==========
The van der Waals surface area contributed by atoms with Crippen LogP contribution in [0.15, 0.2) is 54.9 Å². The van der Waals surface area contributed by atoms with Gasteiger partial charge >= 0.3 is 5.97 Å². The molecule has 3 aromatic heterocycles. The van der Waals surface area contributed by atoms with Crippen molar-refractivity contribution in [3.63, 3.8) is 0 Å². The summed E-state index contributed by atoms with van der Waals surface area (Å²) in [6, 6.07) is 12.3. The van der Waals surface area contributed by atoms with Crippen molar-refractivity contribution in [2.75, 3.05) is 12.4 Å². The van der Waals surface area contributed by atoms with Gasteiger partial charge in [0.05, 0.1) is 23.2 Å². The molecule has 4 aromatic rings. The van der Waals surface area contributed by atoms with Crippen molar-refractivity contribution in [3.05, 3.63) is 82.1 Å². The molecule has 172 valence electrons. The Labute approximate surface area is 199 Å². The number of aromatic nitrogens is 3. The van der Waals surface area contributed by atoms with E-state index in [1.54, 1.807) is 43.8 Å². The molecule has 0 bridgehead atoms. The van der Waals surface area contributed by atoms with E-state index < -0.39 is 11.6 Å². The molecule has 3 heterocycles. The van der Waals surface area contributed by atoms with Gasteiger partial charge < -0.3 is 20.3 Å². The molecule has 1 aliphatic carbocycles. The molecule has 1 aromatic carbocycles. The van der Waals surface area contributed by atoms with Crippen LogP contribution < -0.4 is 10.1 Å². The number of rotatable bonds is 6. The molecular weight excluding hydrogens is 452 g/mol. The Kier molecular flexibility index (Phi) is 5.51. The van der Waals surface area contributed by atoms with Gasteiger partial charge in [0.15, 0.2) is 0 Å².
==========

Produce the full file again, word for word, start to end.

The van der Waals surface area contributed by atoms with Crippen LogP contribution in [0.15, 0.2) is 54.9 Å². The van der Waals surface area contributed by atoms with Gasteiger partial charge >= 0.3 is 5.97 Å². The molecule has 3 aromatic heterocycles. The van der Waals surface area contributed by atoms with Crippen molar-refractivity contribution in [3.63, 3.8) is 0 Å². The summed E-state index contributed by atoms with van der Waals surface area (Å²) in [6, 6.07) is 12.3. The van der Waals surface area contributed by atoms with Crippen molar-refractivity contribution in [2.75, 3.05) is 12.4 Å². The van der Waals surface area contributed by atoms with Gasteiger partial charge in [0.05, 0.1) is 23.2 Å². The molecule has 4 aromatic rings. The van der Waals surface area contributed by atoms with Crippen molar-refractivity contribution in [3.05, 3.63) is 82.1 Å². The molecule has 172 valence electrons. The Labute approximate surface area is 199 Å². The number of aromatic nitrogens is 3. The van der Waals surface area contributed by atoms with E-state index in [1.54, 1.807) is 43.8 Å². The molecule has 0 bridgehead atoms. The van der Waals surface area contributed by atoms with E-state index < -0.39 is 11.6 Å². The molecule has 3 heterocycles. The van der Waals surface area contributed by atoms with Gasteiger partial charge < -0.3 is 20.3 Å². The molecule has 1 aliphatic carbocycles. The molecule has 1 aromatic carbocycles. The van der Waals surface area contributed by atoms with Crippen LogP contribution < -0.4 is 10.1 Å². The number of rotatable bonds is 6. The molecular weight excluding hydrogens is 452 g/mol. The Kier molecular flexibility index (Phi) is 5.51. The van der Waals surface area contributed by atoms with Gasteiger partial charge in [0.15, 0.2) is 0 Å².